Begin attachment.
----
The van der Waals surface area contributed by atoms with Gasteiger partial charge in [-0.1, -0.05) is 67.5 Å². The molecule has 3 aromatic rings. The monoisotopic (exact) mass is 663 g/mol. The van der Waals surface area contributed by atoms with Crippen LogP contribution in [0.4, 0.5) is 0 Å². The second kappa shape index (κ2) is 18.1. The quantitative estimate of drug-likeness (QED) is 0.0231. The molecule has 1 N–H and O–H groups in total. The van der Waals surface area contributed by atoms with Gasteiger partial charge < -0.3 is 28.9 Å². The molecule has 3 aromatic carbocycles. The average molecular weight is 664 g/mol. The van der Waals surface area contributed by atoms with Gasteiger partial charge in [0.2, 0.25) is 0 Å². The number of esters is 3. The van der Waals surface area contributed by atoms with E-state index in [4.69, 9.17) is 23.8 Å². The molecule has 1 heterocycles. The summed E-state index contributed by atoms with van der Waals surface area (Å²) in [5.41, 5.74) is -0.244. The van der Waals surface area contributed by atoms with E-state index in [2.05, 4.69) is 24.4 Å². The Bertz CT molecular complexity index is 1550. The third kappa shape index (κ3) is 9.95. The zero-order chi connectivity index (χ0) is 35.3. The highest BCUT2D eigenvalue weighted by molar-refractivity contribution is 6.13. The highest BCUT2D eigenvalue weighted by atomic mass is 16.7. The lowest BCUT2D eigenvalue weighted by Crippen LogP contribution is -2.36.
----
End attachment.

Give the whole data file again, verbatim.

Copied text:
The van der Waals surface area contributed by atoms with Gasteiger partial charge in [-0.1, -0.05) is 67.5 Å². The molecule has 3 aromatic rings. The monoisotopic (exact) mass is 663 g/mol. The van der Waals surface area contributed by atoms with Crippen LogP contribution in [0.4, 0.5) is 0 Å². The second kappa shape index (κ2) is 18.1. The quantitative estimate of drug-likeness (QED) is 0.0231. The molecule has 1 N–H and O–H groups in total. The van der Waals surface area contributed by atoms with Gasteiger partial charge < -0.3 is 28.9 Å². The molecule has 3 aromatic carbocycles. The average molecular weight is 664 g/mol. The van der Waals surface area contributed by atoms with Gasteiger partial charge in [0.2, 0.25) is 0 Å². The number of esters is 3. The van der Waals surface area contributed by atoms with E-state index in [4.69, 9.17) is 23.8 Å². The molecule has 1 heterocycles. The summed E-state index contributed by atoms with van der Waals surface area (Å²) in [5.41, 5.74) is -0.244. The van der Waals surface area contributed by atoms with E-state index in [2.05, 4.69) is 24.4 Å². The Bertz CT molecular complexity index is 1550. The third kappa shape index (κ3) is 9.95. The zero-order chi connectivity index (χ0) is 35.3. The highest BCUT2D eigenvalue weighted by molar-refractivity contribution is 6.13. The highest BCUT2D eigenvalue weighted by atomic mass is 16.7. The lowest BCUT2D eigenvalue weighted by Crippen LogP contribution is -2.36.